How to setup vsftpd FTP with SSL on Ubuntu 12.04

This tutorial teaches you, how to setup vsftpd server on Linux based dedicated Web server. The tutorial also teaches you how to add the ftp users and lock the directory to individual users(In this scenario,lock the users into their individual web directory).

In Ubuntu 12.04, vsftpd with chrooted users gives the following error message:

500 OOPS: vsftpd: refusing to run with writable root inside chroot ()
To overcome this problem, we need to add the following vsftpd PPA:

sudo add-apt-repository ppa:thefrontiergroup/vsftpd

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Many-To-One Mappings IIS

Many-to-one Client certificate mapping is used by the Internet Information Services (IIS) to associate an end user to a windows account when the client certificate is used for the user authentication. The user session is executed under the context of this mapped windows account by IIS. For this to work we need to ensure that the certificate to account mapping is configured correctly in IIS.

In IIS 6.0, the user had the option to configure Many-to-One client certificate mapping through the IIS Manager User Interface. In IIS 7/7.5, we don’t have such an interface for either One-to-One or Many-to-One mappings. This post talks about the Configuration Editor IIS 7/7.5 extension that can be used to achieve the mappings either for One-to-One or Many-to-One. Here we will talk in specific about Many-to-1 mapping.

IIS 7 or IIS 7.5 Schema

This is the schema for the IIS Client Certificate Mapping authentication feature in IIS 7 or IIS 7.5.
Prerequisites

These are the prerequisites needed for this walkthrough.
1.We have installed IIS Client Certificate Mapping module on the server.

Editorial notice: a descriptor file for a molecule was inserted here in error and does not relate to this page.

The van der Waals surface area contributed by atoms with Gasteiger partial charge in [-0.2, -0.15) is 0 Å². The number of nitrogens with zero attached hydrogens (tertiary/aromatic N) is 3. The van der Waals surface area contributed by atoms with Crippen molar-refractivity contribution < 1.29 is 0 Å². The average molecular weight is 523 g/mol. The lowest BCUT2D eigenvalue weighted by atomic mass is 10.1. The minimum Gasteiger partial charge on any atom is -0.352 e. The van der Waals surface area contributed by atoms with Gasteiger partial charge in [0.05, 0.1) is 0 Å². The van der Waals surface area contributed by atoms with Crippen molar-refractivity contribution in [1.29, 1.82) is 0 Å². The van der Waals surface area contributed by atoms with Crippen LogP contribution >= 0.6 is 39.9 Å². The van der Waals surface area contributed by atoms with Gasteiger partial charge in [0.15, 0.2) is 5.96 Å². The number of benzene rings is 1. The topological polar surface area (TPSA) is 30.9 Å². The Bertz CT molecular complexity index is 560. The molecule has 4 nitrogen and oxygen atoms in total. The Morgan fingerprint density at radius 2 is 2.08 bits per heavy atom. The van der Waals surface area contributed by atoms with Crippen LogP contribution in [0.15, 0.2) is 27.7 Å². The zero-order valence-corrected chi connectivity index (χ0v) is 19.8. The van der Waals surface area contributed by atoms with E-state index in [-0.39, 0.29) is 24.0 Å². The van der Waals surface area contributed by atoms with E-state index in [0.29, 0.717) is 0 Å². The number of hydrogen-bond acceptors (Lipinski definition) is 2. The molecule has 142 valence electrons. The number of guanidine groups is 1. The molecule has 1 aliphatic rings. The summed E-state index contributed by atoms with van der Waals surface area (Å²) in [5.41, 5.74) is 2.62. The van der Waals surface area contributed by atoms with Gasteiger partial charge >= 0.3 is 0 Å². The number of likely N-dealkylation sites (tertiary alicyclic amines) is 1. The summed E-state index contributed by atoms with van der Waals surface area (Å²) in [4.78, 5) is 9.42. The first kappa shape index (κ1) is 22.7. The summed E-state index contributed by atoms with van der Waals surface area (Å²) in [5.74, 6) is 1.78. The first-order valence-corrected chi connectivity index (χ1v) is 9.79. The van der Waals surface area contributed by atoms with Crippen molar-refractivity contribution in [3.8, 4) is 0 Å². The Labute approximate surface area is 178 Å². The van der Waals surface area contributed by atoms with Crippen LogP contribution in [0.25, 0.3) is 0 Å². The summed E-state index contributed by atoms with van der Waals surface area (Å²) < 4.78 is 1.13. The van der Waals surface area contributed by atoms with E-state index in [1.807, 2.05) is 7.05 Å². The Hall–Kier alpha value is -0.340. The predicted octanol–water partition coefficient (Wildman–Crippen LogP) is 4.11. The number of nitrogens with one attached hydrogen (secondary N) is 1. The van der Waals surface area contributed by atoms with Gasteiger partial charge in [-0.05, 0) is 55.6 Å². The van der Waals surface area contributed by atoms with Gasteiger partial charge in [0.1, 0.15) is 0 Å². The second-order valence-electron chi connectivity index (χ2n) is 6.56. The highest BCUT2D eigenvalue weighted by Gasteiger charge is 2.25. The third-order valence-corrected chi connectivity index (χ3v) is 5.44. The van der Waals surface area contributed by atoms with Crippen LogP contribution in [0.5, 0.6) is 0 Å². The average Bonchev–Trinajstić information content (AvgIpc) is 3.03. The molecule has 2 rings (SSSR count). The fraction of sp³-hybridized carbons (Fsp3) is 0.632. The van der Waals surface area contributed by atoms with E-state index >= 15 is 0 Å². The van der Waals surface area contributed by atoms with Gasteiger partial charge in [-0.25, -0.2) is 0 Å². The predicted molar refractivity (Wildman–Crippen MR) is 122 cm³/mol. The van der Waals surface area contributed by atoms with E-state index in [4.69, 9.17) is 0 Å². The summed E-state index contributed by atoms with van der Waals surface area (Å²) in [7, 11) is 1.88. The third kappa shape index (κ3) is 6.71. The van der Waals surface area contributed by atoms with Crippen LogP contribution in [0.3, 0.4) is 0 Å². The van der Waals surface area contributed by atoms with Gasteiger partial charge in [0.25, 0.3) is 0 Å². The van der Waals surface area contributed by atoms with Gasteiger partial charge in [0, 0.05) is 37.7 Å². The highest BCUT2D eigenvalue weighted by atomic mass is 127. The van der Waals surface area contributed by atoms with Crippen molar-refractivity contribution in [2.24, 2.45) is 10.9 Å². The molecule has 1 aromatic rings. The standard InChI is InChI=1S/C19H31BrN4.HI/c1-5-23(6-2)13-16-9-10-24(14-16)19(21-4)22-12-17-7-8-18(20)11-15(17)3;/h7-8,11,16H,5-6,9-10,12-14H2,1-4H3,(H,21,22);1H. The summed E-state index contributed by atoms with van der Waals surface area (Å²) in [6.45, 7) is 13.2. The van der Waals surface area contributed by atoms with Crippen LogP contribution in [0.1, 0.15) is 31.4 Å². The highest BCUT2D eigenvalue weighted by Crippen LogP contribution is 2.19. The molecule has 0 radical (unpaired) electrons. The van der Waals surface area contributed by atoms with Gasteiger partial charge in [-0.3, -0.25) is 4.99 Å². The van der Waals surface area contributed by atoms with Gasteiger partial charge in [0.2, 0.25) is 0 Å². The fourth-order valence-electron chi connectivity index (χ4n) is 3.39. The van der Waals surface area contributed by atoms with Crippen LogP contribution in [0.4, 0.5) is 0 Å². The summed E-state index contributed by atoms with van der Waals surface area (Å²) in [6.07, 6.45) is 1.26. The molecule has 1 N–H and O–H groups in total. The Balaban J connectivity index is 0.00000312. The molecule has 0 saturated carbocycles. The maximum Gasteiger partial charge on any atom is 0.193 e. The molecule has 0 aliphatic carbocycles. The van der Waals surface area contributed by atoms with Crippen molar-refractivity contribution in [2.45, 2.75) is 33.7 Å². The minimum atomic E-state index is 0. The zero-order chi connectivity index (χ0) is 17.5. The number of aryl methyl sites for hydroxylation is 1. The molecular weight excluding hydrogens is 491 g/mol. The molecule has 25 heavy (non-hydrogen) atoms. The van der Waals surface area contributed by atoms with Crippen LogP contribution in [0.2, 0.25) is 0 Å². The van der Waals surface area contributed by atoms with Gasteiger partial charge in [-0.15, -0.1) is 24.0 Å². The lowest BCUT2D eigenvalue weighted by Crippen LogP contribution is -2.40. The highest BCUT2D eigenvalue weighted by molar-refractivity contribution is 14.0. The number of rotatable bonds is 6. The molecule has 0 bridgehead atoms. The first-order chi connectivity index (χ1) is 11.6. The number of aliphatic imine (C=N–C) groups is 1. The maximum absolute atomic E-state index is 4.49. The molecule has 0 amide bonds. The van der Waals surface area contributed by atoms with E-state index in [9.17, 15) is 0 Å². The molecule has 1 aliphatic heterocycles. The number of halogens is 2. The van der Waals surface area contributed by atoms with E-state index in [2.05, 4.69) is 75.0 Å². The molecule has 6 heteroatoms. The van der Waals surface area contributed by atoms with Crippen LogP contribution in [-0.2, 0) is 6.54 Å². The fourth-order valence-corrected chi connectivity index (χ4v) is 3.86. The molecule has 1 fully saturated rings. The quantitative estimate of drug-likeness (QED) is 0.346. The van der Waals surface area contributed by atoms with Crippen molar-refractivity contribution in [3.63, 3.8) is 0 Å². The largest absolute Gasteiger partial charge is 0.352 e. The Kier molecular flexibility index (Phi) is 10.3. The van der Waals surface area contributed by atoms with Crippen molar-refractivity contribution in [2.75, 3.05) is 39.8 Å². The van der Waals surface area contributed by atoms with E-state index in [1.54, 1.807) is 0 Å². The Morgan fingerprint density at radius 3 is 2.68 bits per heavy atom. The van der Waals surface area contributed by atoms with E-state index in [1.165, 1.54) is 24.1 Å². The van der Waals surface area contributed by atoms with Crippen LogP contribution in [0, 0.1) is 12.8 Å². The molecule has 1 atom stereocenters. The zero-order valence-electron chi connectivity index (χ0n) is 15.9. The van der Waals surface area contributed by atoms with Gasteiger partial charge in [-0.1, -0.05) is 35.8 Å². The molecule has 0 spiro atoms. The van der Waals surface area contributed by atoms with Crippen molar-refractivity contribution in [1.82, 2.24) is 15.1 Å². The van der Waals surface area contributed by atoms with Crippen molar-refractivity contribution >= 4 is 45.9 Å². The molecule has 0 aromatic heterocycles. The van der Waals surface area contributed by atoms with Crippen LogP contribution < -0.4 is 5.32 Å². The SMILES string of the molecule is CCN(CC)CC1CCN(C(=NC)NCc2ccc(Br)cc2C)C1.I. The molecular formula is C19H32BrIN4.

2.A Web Site is configured with an HTTPS binding which can accept SSL connections.
3.We have a client certificate installed on the client.
4.IIS 7 Administration Pack is installed on the IIS 7.0 server. NOTE: Configuration Editor is shipped by default on IIS 7.5.

Walkthrough

Step 1:

1. Launch the IIS manager and select your web site which is being configured for client certificate authentication.

2. In the features View select Configuration Editor under Management section in the Features View.
3. Go to "system.webServer/security/authentication/iisClientCertificateMappingAuthentication" in the drop down box as shown below:

You will see a window to configure Many-to-One or One-to-One certificate mappings here. This is the UI provided through Configuration editor from where we can setup all the mapping configurations.

4. We can go ahead and modify the properties through this GUI.
•Set enabled to true
•Set manyToOneCertificateMappingsEnabled to True
•Select manyToOneMappings and click on the extreme end at the Ellipsis button to launch the new window for configuring mappings.

5. Under this new window go ahead and Add a new item. You can modify the properties from within the window as shown below:

6. Click on the Ellipsis button for rules and this will give you an option to add multiple patterns for matching based on certificate properties.

So here above we have two entries for rules for mapping the certificate. In the above case we are using two different fields named Subject and the Issuer in the certificate field and based on the matchcriteria property map the certificate to the account mydomain\testuser.